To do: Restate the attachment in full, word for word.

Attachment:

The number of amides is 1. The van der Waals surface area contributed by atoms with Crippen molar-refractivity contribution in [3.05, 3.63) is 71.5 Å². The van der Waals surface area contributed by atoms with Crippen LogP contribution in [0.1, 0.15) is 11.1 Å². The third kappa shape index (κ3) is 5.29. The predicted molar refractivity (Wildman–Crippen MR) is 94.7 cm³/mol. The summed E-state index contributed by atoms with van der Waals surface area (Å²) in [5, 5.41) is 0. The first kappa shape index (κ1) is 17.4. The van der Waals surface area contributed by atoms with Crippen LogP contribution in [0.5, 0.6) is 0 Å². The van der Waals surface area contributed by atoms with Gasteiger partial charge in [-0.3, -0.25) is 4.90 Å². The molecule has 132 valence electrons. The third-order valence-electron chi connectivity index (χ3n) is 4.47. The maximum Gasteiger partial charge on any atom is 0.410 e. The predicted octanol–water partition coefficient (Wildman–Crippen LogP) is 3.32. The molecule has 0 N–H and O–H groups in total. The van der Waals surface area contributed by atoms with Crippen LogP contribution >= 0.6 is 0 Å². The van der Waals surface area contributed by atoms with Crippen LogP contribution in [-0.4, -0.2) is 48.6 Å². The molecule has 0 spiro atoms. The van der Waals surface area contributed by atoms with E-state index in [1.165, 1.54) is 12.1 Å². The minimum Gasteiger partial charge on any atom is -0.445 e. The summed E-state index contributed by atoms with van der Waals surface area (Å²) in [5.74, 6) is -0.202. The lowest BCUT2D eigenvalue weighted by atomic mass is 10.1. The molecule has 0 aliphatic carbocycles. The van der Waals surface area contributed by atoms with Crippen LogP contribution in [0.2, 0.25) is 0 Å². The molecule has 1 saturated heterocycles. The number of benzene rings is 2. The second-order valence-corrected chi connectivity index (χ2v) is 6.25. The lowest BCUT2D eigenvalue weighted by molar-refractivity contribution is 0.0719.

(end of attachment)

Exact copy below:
The number of amides is 1. The van der Waals surface area contributed by atoms with Crippen molar-refractivity contribution in [3.05, 3.63) is 71.5 Å². The van der Waals surface area contributed by atoms with Crippen LogP contribution in [0.1, 0.15) is 11.1 Å². The third kappa shape index (κ3) is 5.29. The predicted molar refractivity (Wildman–Crippen MR) is 94.7 cm³/mol. The summed E-state index contributed by atoms with van der Waals surface area (Å²) in [5, 5.41) is 0. The first kappa shape index (κ1) is 17.4. The van der Waals surface area contributed by atoms with Crippen LogP contribution in [0.5, 0.6) is 0 Å². The van der Waals surface area contributed by atoms with Gasteiger partial charge in [-0.3, -0.25) is 4.90 Å². The molecule has 132 valence electrons. The third-order valence-electron chi connectivity index (χ3n) is 4.47. The maximum Gasteiger partial charge on any atom is 0.410 e. The predicted octanol–water partition coefficient (Wildman–Crippen LogP) is 3.32. The molecule has 0 N–H and O–H groups in total. The van der Waals surface area contributed by atoms with Crippen LogP contribution >= 0.6 is 0 Å². The van der Waals surface area contributed by atoms with Crippen LogP contribution in [-0.4, -0.2) is 48.6 Å². The molecule has 0 spiro atoms. The van der Waals surface area contributed by atoms with E-state index in [1.165, 1.54) is 12.1 Å². The minimum Gasteiger partial charge on any atom is -0.445 e. The summed E-state index contributed by atoms with van der Waals surface area (Å²) in [5.74, 6) is -0.202. The lowest BCUT2D eigenvalue weighted by atomic mass is 10.1. The molecule has 0 aliphatic carbocycles. The van der Waals surface area contributed by atoms with Crippen LogP contribution in [0.2, 0.25) is 0 Å². The molecule has 1 saturated heterocycles. The number of benzene rings is 2. The second-order valence-corrected chi connectivity index (χ2v) is 6.25. The lowest BCUT2D eigenvalue weighted by molar-refractivity contribution is 0.0719.